Sunday, July 6, 2008

Daytona - The Aftermath

DAYTONA BEACH, Fla. - The weekend is over and it's time to relax after two great races, the beach and a few adult beverages. Walking back to the motel room last night made me realize what is the best part about racing: The fans. The racing and atmosphere is awesome, but it's the random strangers you meet around the track that makes it special. And what amazed me this weekend was all the people from Pittsburgh. As we headed to our seats Saturday, a crowd next to us started yelling the "We Are ... Penn State" chant. I asked one of the guys if they were from Happy Valley. Nope, he said... Peters Township in Washington County. Turns out he and his wife subscribe to the Observer-Reporter newspaper. Wow...

Now onto the reason I traveled to Florida. The racing was great with quite a few passes for the lead. But the most exciting moves were made by Dale Earnhardt Jr. as he hung the high line to take the lead several times. The crowd went nuts every time, too. He finished eighth after getting shuffled back with a few laps to go.

Even though I can't stand Kyle Busch, I have to give him credit for that save on the backstretch. There's no doubt he should have crashed or at least bent the front splitter by scraping the high bank. But he didn't crash... and he won. Too bad they didn't throw the caution flag a few seconds when Carl Edwards was leading. The funniest moment was when Busch was doing a Polish victory lap with the checkered flag out the window. Someone chucked a beer over the catch fence and it smashed on his windshield. I guess they learned that move from the Talladega fans. That was classy.

Finally, Joe Nemechek sucked it up just as he has for the past 16 years. He qualified fourth, but dropped to 30th by the Lap 5. His car setup wasn't built for drafting and he had to make tons of changes during the first caution. That dropped him to 40th place for most of the race until the massive crash on the last lap. That catapulted him to a solid top-20 finish. Still, my father was unimpressed. "He's field-filler at its finest," my dad said halfway through the race. "He's the stuff they cram into hot dogs. Filler."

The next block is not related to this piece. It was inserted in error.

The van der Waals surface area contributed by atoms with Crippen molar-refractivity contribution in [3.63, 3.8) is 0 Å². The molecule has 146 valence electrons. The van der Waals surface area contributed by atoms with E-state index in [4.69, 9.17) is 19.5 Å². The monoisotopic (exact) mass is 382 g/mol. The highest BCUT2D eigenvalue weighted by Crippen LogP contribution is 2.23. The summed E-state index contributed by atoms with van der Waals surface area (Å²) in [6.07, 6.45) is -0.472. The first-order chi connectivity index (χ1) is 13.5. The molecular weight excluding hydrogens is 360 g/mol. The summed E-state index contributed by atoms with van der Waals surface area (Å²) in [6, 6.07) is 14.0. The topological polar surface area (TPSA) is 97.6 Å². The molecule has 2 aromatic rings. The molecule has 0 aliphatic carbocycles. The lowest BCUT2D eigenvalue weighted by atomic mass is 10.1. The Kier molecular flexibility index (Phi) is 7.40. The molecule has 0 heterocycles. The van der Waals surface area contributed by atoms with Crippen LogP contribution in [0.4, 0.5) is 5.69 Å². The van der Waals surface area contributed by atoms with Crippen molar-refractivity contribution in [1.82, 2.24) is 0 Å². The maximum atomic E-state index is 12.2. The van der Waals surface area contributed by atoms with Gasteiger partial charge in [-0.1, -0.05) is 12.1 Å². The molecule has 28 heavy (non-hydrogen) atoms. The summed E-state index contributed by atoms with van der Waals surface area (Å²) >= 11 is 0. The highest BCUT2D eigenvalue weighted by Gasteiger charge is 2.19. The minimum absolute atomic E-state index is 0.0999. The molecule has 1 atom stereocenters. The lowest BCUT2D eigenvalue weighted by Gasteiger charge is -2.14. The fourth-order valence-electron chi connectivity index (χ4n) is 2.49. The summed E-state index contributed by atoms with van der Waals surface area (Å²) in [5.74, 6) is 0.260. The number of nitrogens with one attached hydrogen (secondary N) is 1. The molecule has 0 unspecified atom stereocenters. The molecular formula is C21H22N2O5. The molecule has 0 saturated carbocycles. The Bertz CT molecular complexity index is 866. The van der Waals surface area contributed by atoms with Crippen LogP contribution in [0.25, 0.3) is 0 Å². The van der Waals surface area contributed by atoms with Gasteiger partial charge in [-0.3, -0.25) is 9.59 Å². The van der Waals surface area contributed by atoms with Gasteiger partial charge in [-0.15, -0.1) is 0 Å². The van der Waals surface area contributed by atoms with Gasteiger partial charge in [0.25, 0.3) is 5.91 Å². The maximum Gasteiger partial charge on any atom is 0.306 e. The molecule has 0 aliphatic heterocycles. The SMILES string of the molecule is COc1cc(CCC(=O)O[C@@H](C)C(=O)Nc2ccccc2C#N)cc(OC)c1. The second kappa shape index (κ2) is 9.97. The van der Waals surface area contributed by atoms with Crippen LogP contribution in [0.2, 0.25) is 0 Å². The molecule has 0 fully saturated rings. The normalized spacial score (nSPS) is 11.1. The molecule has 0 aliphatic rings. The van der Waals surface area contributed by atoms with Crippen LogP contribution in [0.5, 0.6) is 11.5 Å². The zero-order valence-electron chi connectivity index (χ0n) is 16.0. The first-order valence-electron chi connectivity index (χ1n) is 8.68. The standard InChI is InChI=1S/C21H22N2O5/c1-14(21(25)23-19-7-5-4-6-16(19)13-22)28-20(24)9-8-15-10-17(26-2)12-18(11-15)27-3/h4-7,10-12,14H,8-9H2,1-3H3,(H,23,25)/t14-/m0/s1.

Alright, thanks for joining me on this trip. I'll post the photos from this trip in a couple of days. Feel free to e-mail me and send me your NASCAR stories from the track.


Roger said...

Were you close enough to see the Edwards/Gordon incident at the last restart? Strange, but little has been said or shown about the incident. For Gordon, who was running near the top for most of the race, ending up 30th (?) would seem like a story to report. And, if the problem was solely at the hands of Edwards, it would be more noteworthy.

My conclusion is that the problem was one of Gordon, not Edwards. Do you think that a right assessment, or was Edwards at fault?

On a track that is so large, how can you see much, other than what is right in front of you? I've never been there, or any large track. As a spectator, how much of the "round the track" happenings are you aware, or is much information gathered through scanners and radio reports?

Mike Jones said...

Roger, I was sitting closer to Turn 4 so we couldn't see exactly what happened. But there was a lot of bumping for a restrictor plate race, so it basically came down to hard-nosed racing. I'm sure both Gordon and Edwards were going for the win. What can you do?